The 2002 Doha Declaration confirmed that the TRIPS agreement should not prevent members from taking the necessary steps to protect public health. Despite this recognition, less developed countries have argued that flexible TRIPS provisions, such as mandatory licensing, are almost impossible to obtain. The least developed countries, in particular, have made their young domestic manufacturing and technological industries proof of the infallible policy. Unlike other IP agreements, TRIPS have an effective enforcement mechanism. States can be disciplined by the WTO dispute settlement mechanism. The ON TRIPS agreement is a minimum model agreement that allows members to more broadly protect intellectual property protection on demand. Members are free to determine the appropriate method of transposing the provisions of the agreement into their own legal and practical order. An agreement reached in 2003 relaxed domestic market requirements and allows developing countries to export to other countries with a public health problem as long as exported drugs are not part of a trade or industrial policy.  Drugs exported under such regulations may be packaged or coloured differently to prevent them from affecting the markets of industrialized countries.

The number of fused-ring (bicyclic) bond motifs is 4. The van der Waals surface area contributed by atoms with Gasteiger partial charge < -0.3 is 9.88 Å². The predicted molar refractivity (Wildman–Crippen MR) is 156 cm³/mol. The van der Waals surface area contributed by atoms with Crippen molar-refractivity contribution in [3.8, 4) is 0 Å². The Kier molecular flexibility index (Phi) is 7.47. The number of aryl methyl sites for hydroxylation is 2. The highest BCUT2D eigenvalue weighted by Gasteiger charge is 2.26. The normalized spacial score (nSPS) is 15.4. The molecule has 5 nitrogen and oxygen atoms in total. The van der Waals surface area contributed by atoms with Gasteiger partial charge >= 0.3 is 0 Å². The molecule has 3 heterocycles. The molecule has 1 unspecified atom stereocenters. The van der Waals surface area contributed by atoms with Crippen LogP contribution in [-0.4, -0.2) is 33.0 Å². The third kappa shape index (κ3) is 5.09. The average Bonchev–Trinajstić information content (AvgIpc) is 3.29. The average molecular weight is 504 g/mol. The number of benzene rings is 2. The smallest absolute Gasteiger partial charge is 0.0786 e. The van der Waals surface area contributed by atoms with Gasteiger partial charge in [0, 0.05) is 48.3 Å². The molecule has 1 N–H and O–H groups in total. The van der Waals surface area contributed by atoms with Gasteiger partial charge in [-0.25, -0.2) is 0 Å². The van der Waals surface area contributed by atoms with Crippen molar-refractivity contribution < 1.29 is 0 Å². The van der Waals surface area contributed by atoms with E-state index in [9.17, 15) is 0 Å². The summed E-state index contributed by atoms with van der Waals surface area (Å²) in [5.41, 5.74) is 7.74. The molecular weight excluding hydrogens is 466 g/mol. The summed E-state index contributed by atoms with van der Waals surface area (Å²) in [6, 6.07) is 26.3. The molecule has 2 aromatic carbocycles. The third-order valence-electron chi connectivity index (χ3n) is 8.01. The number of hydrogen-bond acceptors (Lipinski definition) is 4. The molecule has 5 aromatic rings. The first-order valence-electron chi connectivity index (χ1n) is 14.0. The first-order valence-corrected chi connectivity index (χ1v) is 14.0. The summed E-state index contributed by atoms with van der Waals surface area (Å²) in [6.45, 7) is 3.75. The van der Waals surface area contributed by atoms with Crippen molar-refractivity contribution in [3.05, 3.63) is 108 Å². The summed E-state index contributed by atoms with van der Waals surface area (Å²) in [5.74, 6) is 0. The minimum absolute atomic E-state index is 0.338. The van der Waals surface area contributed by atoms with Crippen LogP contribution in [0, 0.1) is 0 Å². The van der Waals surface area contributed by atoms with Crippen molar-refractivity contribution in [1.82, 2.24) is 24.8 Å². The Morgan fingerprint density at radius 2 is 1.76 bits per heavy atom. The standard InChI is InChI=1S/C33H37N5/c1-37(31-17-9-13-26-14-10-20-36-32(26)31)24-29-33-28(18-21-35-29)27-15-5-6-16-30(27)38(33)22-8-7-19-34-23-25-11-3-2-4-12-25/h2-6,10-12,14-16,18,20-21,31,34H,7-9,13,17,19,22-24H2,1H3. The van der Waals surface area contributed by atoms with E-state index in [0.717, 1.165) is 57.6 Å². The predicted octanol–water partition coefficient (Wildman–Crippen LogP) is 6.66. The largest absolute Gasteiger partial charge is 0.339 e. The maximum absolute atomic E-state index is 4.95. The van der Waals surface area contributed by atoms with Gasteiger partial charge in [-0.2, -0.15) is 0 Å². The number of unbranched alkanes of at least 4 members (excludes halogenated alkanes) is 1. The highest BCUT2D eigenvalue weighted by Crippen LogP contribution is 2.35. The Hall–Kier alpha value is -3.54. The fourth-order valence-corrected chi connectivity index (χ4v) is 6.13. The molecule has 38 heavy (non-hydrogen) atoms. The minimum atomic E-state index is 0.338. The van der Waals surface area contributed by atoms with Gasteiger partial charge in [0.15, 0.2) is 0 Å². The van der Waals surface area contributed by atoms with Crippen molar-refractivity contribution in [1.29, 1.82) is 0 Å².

Section 26.1 requires members to grant the holder of a protected commercial design the right to prevent third parties from not having the owner`s consent, from manufacturing, selling or importing objects bearing or embodying a design that is a copy or, in essence, a copy of the protected design when such acts are committed for commercial purposes. The ON TRIPS agreement requires Member States not only to protect the design of integrated circuits in accordance with the provisions of the IPIC Treaty, but also to clarify and/or build four points. These points relate to the duration of protection (10 years instead of eight, Article 38), the applicability of protection to articles that violate integrated circuits (last sub-clause of Article 36) and the treatment of innocent offenders (Article 37.1). The terms of the ADPIC agreement in Article 31 apply mutatis mutandis to the compulsory or non-compulsory granting of a layout licence or to its use by or for the government without the authorisation of the right holder instead of the provisions of the IPIC compulsory licensing contract (Article 37.2). Trips-plus conditions, which impose standards beyond TRIPS, have also been verified.  These free trade agreements contain conditions that limit the ability of governments to introduce competition for generic drug manufacturers. In particular, the United States has been criticized for promoting protection far beyond the standards prescribed by the TRIPS. The U.S. free trade agreements with Australia, Morocco and Bahrain have expanded patentability by making patents available for new uses of known products.  The TRIPS agreement authorizes the granting of compulsory licences at the discretion of a country.